When they had finished eating, Jesus said to Simon Peter, “Simon son of John, do you love me more than these?”
“Yes, Lord,” he said, “you know that I love you.”
Jesus said, “Feed my lambs.”
16 Again Jesus said, “Simon son of John, do you love me?”
He answered, “Yes, Lord, you know that I love you.”
Jesus said, “Take care of my sheep.”
17 The third time he said to him, “Simon son of John, do you love me?”
Peter was hurt because Jesus asked him the third time, “Do you love me?” He said, “Lord, you know all things; you know that I love you.”
Jesus said, “Feed my sheep. 18 Very truly I tell you, when you were younger you dressed yourself and went where you wanted; but when you are old you will stretch out your hands, and someone else will dress you and lead you where you do not want to go.” 19 Jesus said this to indicate the kind of death by which Peter would glorify God. Then he said to him, “Follow me!”
Jesus and Peter
Jesus didn’t hurry the process of Peter’s restoration. The Savior asked three times for affirmation of the apostle’s love, reflecting Peter’s three denials during Christ’s passion. Gospel surgery is free, but not always easy. Grace produces redemptive pain, not punitive pain. But pain is still painful. Indeed, the gospel brings an end to all deadening worldly grief. But the gospel is the beginning of enlivening godly grief (2 Cor. 7:10–11). The law condemns, the gospel convicts; the law creates self-centered tears, the gospel creates God-centered tears.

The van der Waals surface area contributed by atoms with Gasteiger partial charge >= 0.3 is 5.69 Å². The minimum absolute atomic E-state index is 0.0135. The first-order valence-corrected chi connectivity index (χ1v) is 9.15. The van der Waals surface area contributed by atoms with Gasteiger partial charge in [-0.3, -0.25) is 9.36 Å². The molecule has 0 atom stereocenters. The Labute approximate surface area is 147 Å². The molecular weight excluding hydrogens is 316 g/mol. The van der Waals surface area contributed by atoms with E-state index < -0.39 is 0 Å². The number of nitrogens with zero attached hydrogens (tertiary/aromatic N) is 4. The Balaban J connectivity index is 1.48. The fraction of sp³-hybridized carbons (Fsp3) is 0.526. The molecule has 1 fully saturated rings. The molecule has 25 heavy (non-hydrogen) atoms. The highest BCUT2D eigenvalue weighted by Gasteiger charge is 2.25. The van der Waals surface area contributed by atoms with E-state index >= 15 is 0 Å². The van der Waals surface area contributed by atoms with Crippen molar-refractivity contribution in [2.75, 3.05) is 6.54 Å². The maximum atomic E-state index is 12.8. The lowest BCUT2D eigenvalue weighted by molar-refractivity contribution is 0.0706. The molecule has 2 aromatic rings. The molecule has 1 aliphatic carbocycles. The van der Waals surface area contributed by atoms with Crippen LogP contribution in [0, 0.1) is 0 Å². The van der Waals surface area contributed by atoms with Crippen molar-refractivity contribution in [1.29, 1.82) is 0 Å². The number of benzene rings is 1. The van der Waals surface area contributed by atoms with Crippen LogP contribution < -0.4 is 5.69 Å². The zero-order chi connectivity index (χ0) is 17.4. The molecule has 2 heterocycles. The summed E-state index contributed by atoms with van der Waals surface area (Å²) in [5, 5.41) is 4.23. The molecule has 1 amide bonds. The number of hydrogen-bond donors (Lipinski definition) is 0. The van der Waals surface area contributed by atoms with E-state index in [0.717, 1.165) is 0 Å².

“Do you love me more than these?” It would have been easier on Peter had Jesus asked him, “Do you promise not to fail me again?” But Jesus knew better than to ask that question, because, of course, Peter would fail again (e.g., Gal. 2:11–21). Jesus is more jealous for our love than zealous for our works. If he has our hearts, he’ll have everything else.
*These devos are taken from Crossway's, ESV Gospel Transformation Bible.